Last week on Sea Change Radio, we heard from someone who, despite the recent nuclear disaster in Japan, defended the continued exploration of nuclear power as part of the new energy equation. This week, we’ll hear an alternative perspective. Our first guest is solar power executive Danny Kennedy, who thinks that nuclear power is more of a problem than a solution, and that investment in renewable energy is a more practical, safer and far more reasonable approach.
Then, Sea Change Radio host Alex Wise speaks with geophysicist Ben Brooks, a specialist in earthquake science who works with breakthrough technology in seismology and GPS. He explains what scientists now understand about the different types of earthquakes, and talks about the West Coast’s vulnerability to the type of quake that recently struck Northern Japan.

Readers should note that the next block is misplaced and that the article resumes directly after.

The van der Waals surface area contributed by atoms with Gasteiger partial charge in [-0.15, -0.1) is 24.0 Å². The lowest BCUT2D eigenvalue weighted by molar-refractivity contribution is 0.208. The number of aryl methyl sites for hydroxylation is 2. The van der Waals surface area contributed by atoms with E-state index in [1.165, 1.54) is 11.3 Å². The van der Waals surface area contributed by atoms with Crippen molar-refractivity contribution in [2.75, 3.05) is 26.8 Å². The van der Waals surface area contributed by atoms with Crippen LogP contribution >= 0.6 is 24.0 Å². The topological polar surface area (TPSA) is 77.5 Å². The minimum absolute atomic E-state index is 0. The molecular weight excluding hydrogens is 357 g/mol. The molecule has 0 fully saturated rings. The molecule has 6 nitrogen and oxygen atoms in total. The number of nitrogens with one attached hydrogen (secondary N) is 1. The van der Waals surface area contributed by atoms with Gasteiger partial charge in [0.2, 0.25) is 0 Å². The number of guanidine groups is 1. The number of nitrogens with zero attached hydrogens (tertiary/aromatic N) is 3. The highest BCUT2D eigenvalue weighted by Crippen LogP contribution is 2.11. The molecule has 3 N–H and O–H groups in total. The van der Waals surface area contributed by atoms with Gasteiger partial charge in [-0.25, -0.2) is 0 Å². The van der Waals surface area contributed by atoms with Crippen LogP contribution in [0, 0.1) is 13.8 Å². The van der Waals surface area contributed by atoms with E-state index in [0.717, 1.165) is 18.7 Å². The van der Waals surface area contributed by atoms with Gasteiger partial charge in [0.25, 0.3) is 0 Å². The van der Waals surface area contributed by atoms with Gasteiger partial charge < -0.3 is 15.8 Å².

The meltdown at the nuclear power plant in Fukushima is enlivening discussions on alternative energy around dinner tables and across debate platforms everywhere. People who call themselves environmentalists tend to agree on the need to curtail human reliance on fossil fuels, including the pervasive use of coal in generating electricity. That same level of consensus cannot be found, however, on the topic of nuclear power. Nuclear energy and environmentalism have traditionally been thought of as incongruous, yet our guest today on Sea Change Radio offers a logic to solve the paradox. Jesse Jenkins, the Director of Energy and Climate Policy at the Breakthrough Institute, a think tank that advocates for innovative solutions to energy and climate challenges, believes that nuclear power ought to be a significant part of a more sustainable energy plan. Listen as Sea Change Radio host Alex Wise asks him about the risks, real and perceived, and how the catastrophe in Japan affects his views on nuclear power. For more, here’s a piece that Jenkins recently co-wrote for The Atlantic titled Nuclear as Usual: Why Fukushima Will Change Less Than You Think.